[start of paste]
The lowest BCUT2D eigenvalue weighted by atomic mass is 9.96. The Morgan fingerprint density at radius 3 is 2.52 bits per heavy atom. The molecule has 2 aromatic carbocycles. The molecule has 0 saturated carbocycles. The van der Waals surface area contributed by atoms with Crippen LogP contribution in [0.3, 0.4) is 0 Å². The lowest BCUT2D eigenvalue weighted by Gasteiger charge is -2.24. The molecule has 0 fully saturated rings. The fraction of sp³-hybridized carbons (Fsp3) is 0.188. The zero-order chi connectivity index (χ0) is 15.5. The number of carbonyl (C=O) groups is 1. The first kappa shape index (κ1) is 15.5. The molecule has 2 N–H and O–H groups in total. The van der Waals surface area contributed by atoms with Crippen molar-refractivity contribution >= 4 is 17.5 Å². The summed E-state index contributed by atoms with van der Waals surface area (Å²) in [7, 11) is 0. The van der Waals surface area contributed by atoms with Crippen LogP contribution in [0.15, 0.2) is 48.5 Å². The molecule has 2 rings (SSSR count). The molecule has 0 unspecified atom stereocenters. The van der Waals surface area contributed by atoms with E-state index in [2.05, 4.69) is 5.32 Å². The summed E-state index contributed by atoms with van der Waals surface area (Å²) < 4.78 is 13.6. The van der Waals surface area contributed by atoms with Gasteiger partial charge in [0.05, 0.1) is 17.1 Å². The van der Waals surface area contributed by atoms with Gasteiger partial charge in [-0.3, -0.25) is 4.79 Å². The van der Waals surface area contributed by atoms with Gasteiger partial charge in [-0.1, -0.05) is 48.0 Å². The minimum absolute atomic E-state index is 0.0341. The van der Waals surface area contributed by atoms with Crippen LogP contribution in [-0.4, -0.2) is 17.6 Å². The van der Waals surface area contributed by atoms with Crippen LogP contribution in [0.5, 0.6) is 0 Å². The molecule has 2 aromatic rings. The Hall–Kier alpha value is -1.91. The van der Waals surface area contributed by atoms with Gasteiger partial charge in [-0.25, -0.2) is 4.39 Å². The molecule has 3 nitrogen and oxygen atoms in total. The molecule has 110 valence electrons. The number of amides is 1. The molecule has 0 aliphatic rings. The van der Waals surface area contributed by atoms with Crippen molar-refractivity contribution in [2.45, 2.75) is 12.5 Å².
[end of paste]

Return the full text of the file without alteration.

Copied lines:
The lowest BCUT2D eigenvalue weighted by atomic mass is 9.96. The Morgan fingerprint density at radius 3 is 2.52 bits per heavy atom. The molecule has 2 aromatic carbocycles. The molecule has 0 saturated carbocycles. The van der Waals surface area contributed by atoms with Crippen LogP contribution in [0.3, 0.4) is 0 Å². The lowest BCUT2D eigenvalue weighted by Gasteiger charge is -2.24. The molecule has 0 fully saturated rings. The fraction of sp³-hybridized carbons (Fsp3) is 0.188. The zero-order chi connectivity index (χ0) is 15.5. The number of carbonyl (C=O) groups is 1. The first kappa shape index (κ1) is 15.5. The molecule has 2 N–H and O–H groups in total. The van der Waals surface area contributed by atoms with Crippen molar-refractivity contribution >= 4 is 17.5 Å². The summed E-state index contributed by atoms with van der Waals surface area (Å²) in [7, 11) is 0. The van der Waals surface area contributed by atoms with Crippen LogP contribution in [0.15, 0.2) is 48.5 Å². The molecule has 2 rings (SSSR count). The molecule has 0 unspecified atom stereocenters. The van der Waals surface area contributed by atoms with E-state index in [2.05, 4.69) is 5.32 Å². The summed E-state index contributed by atoms with van der Waals surface area (Å²) < 4.78 is 13.6. The van der Waals surface area contributed by atoms with Gasteiger partial charge in [0.05, 0.1) is 17.1 Å². The van der Waals surface area contributed by atoms with Gasteiger partial charge in [-0.3, -0.25) is 4.79 Å². The van der Waals surface area contributed by atoms with Gasteiger partial charge in [-0.1, -0.05) is 48.0 Å². The minimum absolute atomic E-state index is 0.0341. The van der Waals surface area contributed by atoms with Crippen LogP contribution in [-0.4, -0.2) is 17.6 Å². The van der Waals surface area contributed by atoms with Crippen LogP contribution in [0.5, 0.6) is 0 Å². The molecule has 2 aromatic rings. The Hall–Kier alpha value is -1.91. The van der Waals surface area contributed by atoms with Gasteiger partial charge in [-0.25, -0.2) is 4.39 Å². The molecule has 3 nitrogen and oxygen atoms in total. The molecule has 110 valence electrons. The number of amides is 1. The molecule has 0 aliphatic rings. The van der Waals surface area contributed by atoms with Crippen molar-refractivity contribution in [2.45, 2.75) is 12.5 Å².